Understanding flex tables

The term (sometimes called or data) does not indicate that the data you load into flex tables is entirely without structure.

The term unstructured data (sometimes called semi-structured or dark data) does not indicate that the data you load into flex tables is entirely without structure. However, you may not know the data's composition or the inconsistencies of its design. In some cases, the data might not be relational.

Your data might have some structure (like JSON and delimited data). Data might be semi-structured or stringently structured, but in ways that you either do not know about or do not expect. The term flexible data encompasses these and other kinds of data. You can load your flexible data directly into a flex table and query its contents.

To summarize, you can load data first, without knowing its structure, and then query its content after a few simple transformations. In some cases, you already know the data structure, such as some keys in the data. If so, you can query these values explicitly as soon as you load the data.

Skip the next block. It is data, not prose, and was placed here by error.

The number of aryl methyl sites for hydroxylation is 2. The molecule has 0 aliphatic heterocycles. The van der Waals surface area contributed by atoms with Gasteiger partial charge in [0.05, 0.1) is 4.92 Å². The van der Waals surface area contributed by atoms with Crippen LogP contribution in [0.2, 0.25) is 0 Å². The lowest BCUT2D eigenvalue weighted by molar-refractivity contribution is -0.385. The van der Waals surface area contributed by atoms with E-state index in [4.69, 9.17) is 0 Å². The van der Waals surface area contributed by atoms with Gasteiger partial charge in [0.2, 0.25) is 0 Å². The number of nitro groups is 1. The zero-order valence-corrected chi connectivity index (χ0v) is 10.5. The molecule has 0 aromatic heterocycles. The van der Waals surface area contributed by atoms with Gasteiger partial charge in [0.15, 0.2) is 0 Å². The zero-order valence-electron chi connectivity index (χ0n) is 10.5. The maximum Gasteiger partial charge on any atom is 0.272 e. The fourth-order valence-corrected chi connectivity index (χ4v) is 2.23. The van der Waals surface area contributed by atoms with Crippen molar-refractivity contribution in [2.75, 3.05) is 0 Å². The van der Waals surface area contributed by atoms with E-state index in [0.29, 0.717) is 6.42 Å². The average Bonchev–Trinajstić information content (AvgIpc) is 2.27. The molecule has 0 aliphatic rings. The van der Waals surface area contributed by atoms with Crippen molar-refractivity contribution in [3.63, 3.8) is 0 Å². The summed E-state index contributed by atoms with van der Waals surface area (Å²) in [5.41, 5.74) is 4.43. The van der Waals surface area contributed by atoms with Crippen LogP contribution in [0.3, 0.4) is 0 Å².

Storing flex table data

While you can store unstructured data in a flex table __raw__ column, that column is implemented as a real column.

Vertica compresses __raw__ column data by about one half (1/2). While this factor is less than the compression rate for real columns, the reduction is significant for large amounts (more than 1TB) of unstructured data. After compression is complete, Vertica writes the data to disk. This approach maintains K-safety in your cluster and supports standard recovery processes should node failures occur. Flex tables are included in full backups (or, if you choose, in object-level backups).